This kind of attitudinal and behavioural change requires, and can only be borne of, a cultural shift among leaders responsible for implementing such change and the lawyers who will ultimately carry it out. Will lawyers help refine our professional rhetoric to ensure that the ideals that define our profession are not simply desirable adornments, but rather duties that are central to the manner in which we carry out our work? Or will lawyers continue to be swept along in the tide of technological and market change? This is a twenty-first century conversation that all lawyers need to join and shape. (88) We think locating that discussion within the context of government lawyers yields surprising insights. We can adapt even if we find the prospect of such change daunting, and even if we don't notice that some of us already have.
Ronalda Murphy, Malliha Wilson & Taia Wong *
* By Malliha Wilson--Assistant Deputy Attorney General, Legal Services Division, Ontario Ministry of the Attorney General; Ronalda Murphy--Counsel, Ministry of the Attorney General and Associate Professor, Schulich School of Law, Dalhousie University; and Taia Wong--Counsel, Ministry of the Attorney General. The views expressed in this article are those of the authors alone and do not necessarily reflect the position of the Ontario government.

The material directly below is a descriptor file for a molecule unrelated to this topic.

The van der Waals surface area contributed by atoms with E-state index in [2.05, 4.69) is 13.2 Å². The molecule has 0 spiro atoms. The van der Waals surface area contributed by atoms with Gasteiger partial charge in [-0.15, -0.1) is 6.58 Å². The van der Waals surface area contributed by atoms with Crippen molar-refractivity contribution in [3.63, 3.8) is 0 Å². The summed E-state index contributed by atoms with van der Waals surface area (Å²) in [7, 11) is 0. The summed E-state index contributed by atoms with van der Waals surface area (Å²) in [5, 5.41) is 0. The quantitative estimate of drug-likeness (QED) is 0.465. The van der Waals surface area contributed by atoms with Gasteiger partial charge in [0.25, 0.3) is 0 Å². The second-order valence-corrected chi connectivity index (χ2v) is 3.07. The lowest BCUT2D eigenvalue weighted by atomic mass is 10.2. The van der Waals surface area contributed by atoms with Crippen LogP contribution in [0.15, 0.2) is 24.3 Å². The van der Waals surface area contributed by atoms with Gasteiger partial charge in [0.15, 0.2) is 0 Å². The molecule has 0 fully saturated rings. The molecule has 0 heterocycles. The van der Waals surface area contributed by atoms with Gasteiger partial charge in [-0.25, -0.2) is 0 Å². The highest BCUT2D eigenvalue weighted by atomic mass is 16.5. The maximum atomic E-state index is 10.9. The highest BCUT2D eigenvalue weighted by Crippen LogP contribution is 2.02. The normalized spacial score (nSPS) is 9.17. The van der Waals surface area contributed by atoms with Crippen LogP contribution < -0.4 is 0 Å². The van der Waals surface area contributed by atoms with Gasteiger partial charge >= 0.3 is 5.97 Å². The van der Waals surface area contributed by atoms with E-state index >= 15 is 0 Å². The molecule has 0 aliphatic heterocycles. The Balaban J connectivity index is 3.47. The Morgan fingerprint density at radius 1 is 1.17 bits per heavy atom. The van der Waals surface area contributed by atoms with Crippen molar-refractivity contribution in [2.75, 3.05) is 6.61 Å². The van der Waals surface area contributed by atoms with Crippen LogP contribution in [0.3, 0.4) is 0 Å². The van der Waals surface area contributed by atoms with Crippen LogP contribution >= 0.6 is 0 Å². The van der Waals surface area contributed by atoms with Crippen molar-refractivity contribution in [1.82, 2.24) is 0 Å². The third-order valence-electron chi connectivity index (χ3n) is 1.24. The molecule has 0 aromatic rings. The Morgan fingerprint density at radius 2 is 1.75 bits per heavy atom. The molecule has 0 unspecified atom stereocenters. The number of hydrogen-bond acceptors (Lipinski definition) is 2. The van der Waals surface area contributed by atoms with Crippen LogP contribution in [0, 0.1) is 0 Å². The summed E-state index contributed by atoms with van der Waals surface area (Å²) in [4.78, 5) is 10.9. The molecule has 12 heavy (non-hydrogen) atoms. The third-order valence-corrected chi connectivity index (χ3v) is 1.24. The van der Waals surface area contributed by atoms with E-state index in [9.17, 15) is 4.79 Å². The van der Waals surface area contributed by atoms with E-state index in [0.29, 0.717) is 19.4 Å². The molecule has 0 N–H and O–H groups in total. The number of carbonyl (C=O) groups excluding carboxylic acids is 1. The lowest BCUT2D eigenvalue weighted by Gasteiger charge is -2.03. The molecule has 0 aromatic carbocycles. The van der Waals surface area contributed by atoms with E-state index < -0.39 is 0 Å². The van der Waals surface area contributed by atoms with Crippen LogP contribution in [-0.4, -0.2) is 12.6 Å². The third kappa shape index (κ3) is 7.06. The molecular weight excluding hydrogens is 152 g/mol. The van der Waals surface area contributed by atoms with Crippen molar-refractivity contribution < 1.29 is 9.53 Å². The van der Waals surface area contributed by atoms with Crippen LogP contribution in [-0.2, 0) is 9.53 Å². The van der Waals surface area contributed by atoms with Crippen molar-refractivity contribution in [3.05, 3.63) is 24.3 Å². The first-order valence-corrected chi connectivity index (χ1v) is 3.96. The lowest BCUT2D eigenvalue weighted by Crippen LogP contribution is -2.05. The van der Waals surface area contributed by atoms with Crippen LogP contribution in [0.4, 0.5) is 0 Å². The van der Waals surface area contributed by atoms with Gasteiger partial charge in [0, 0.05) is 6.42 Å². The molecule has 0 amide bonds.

(1) Law Society of Upper Canada, Role Statement (1994), cited in Madam Justice Rosalie Abella, "Professionalism Revisited" (Opening Address to the Law Society of Upper Canada Benchers' Retreat, 14 October 1999) [unpublished] [Justice Abella].
(2) J Furlong, "Professionalism Revived: Diagnosing the Failure of Professionalism among Lawyers and Finding a Cure," online: The Law Society of Upper Canada
(3) Furlong, supra note 2 at 2.
(4) R Pearce, "The Professionalism Paradigm Shift: Why Discarding Professional Ideology Will Improve the Conduct and Reputation of the Bar" (1995) 70 NYUL Rev 1229 at 1231 [Pearce].
(5) Ibid at 1231.
(6) Ibid at 1231.
(7) Ibid at 1238.
(8) Thomas Kuhn, The Structure of Scientific Revolutions (Chicago: University of Chicago Press, 1962).
(9) B Burk & D McGowan, "Big But Brittle: Economic Perspectives on the Future of the Law Firm in the New Economy"  Colum Bus L Rev 1 at 66 [Burk & McGowan].
(10) The Honourable Thomas Cromwell, "Access to Justice: The Way Forward" (2012) 63 UNBLJ 138 at 39.
(11) R Susskind, The End of Lawyers? (London: Oxford University Press, 2010) at 28 [Susskind].
(12) Susskind defines legal commodities as a commonplace electronic or online legal offering that can be sourced from one of various suppliers, ibid at 32.
(13) L Ribstein, "The Death of Big Law"  Wis L Rev 749 at 780 [Ribstein].
(14) M Harner, "The Value of 'Thinking Like a Lawyer" (2011) 70 Md L Rev 390 at 406.
(15) Susskind, supra note 11 at 99.
(16) Ibid at 100-144.
(17) Ibid at 144.
(18) Burk & McGowan supra note 10 at 82.